It's also a major watercooler show today, and there's not many of those around. Love it or hate, everybody talks about and that's an accomplishment.

2006-05-05 12:25:37
35.   stevo
31
There's no way you saw Hurley's backstory episode called "Dave" and just think of his character as a "fat guy who tells jokes". And Michael had his son taken from him a few weeks ago (in Lost time), if he thought about anything else but getting his boy back, it would be a terrible, terrible unrealistic show.
2006-05-05 12:31:15
36.   Stu
And as far as being manipulative, as much as I like "Grey's Anatomy," that show is far more manipulative that "Lost." Laugh here, cry here, serious drama here... You're not allowed to go outside the moment, to think your own thoughts.
2006-05-05 12:45:09
37.   Bob Timmermann
Isn't every TV show supposed to be manipulative? Who tells a story without wanting to get a reaction?
2006-05-05 12:45:52
38.   Voxter
108 minutes. Better push the button. Oops, we almost didn't push it! There were red pictograms! Oh, well, we got the button pushed. Whew. Everything's back to normal now.

Tension? Fake. Me? Feeling manipulated. There you go.

Anyway. I'm not trying to say "Lost" is a terrible show or anything; clearly, I'm still watching it, which is more than any show other than "Veronica Mars" can say. I've just grown a little disenchanted this season, and I'm starting to think I'm not going to watch anymore after this season is up. Of course, there will be a gigantic cliffhanger -- see Hatch, The -- that may or may not have a very interesting resolution next season.

And on the subject of Michael, of course it's understandable that he was obsessed with getting Walt back. He didn't have to say it so often, is all. Before he disappeared, it had started to feel like he would occasionally storm onto the scene and shout, "I have to get my boy!" and that would be all there was to him. I found myself thinking, "Shut up and do it, then!"

2006-05-05 13:02:41
39.   Bob Timmermann
I've given up on some shows which I loved, such as "Law & Order" (thanks to Elisabeth Rohm) and "The West Wing" (thanks to Jimmy Smits).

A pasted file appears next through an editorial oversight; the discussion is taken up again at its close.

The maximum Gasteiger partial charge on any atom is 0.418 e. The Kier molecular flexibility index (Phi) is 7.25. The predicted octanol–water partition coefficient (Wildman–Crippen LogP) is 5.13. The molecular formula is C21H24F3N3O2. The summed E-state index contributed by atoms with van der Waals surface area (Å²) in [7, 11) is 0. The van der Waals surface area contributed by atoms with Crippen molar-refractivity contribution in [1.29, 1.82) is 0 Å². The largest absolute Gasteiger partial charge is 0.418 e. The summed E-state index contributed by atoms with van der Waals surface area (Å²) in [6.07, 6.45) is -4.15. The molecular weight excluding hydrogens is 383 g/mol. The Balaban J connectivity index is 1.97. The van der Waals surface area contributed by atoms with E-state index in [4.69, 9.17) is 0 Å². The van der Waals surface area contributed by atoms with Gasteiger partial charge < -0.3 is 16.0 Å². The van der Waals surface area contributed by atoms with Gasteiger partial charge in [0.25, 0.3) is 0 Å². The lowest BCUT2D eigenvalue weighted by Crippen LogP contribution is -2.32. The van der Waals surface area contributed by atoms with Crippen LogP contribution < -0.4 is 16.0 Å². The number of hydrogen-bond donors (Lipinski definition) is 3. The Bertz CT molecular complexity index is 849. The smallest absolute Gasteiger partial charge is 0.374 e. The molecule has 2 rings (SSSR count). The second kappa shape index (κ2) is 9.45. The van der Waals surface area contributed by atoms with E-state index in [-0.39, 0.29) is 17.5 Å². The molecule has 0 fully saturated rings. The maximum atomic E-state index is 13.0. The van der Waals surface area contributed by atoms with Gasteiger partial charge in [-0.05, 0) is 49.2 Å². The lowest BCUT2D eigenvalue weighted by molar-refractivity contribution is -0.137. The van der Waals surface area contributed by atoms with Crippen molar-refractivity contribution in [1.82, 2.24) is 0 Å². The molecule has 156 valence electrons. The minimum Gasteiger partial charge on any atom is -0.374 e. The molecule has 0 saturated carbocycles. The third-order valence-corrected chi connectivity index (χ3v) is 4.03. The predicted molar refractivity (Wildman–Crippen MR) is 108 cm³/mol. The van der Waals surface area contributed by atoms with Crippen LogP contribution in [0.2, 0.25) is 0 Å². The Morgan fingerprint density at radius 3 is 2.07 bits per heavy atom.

So, I can understand getting fed up with a show. It's a challenge for the writers of any show to keep up the interest.

2006-05-05 13:04:17
40.   Jon Weisman
Oh, believe me, I've gave up on many shows which I once loved.

Becker is not on that list.

2006-05-05 13:30:42
41.   underdog
Speaking of Freaks and Geeks - Jon and Stu, either of you catch Undeclared? The DVDs are a fun rent, with some great commentary by the cast and crew, which includes F&G's creator Judd Apatow and Paul Feig and Seth Rogen, with appearances by Jason Segal (hilarious as very jealous, paranoid ex boyfriend of one of the girls). Great recreation of dorm life, being a freshman and all that. A little sillier and more uneven than F&G but really enjoyable. Disc 2 in particular has some choice episodes.
2006-05-05 13:39:16
42.   Vishal
11 - zooey > emily
2006-05-05 13:40:51
43.   Jon Weisman
I saw every Undeclared while it aired. Enjoyed it - it was good but not great.
2006-05-05 13:56:19
44.   stevo
42
Especially after I saw Hitchiker"s Guide.
2006-05-05 14:18:15
45.   Jon Weisman
It astonished me when Elizabeth Smart turned up alive, so I tend to read interviews with her.

That being said, the ability for Larry King to draw out meaningful responses has to be seen to be believed.

http://www.cnn.com/2006/US/05/05/smart.cnna/index.html

KING: You're now, what? You're going to graduate high school?

ELIZABETH SMART: Yes.

KING: Working in a bank?

ELIZABETH SMART: Yes.

KING: A teller?

ELIZABETH SMART: Yes.

KING: Outside and inside?

ELIZABETH SMART: Yes.

KING: Just I like to know where you are positioned in the bank. And you're going to go to Brigham Young University?

ELIZABETH SMART: Yes.

KING: And you have a boyfriend?

ELIZABETH SMART: Yes.

KING: ... You don't have to name him and he's going on a mission right?

ELIZABETH SMART: Yes.